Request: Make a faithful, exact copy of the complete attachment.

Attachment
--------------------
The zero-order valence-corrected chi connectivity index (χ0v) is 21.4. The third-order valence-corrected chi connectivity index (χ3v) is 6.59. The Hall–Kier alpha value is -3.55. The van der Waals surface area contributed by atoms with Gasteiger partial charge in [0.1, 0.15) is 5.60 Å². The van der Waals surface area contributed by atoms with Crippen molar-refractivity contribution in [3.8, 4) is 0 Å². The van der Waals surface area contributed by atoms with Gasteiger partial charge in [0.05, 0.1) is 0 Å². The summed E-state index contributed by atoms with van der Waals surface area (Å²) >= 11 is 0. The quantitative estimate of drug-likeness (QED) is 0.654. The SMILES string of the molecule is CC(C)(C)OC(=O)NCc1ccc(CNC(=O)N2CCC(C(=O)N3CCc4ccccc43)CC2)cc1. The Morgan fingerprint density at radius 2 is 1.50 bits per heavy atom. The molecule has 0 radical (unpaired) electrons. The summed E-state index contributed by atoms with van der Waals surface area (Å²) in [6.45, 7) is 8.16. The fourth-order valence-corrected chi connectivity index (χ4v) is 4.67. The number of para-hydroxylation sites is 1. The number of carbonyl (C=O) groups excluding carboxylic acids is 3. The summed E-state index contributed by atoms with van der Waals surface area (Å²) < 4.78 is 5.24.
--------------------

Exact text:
The zero-order valence-corrected chi connectivity index (χ0v) is 21.4. The third-order valence-corrected chi connectivity index (χ3v) is 6.59. The Hall–Kier alpha value is -3.55. The van der Waals surface area contributed by atoms with Gasteiger partial charge in [0.1, 0.15) is 5.60 Å². The van der Waals surface area contributed by atoms with Crippen molar-refractivity contribution in [3.8, 4) is 0 Å². The van der Waals surface area contributed by atoms with Gasteiger partial charge in [0.05, 0.1) is 0 Å². The summed E-state index contributed by atoms with van der Waals surface area (Å²) >= 11 is 0. The quantitative estimate of drug-likeness (QED) is 0.654. The SMILES string of the molecule is CC(C)(C)OC(=O)NCc1ccc(CNC(=O)N2CCC(C(=O)N3CCc4ccccc43)CC2)cc1. The Morgan fingerprint density at radius 2 is 1.50 bits per heavy atom. The molecule has 0 radical (unpaired) electrons. The summed E-state index contributed by atoms with van der Waals surface area (Å²) in [6.45, 7) is 8.16. The fourth-order valence-corrected chi connectivity index (χ4v) is 4.67. The number of para-hydroxylation sites is 1. The number of carbonyl (C=O) groups excluding carboxylic acids is 3. The summed E-state index contributed by atoms with van der Waals surface area (Å²) < 4.78 is 5.24.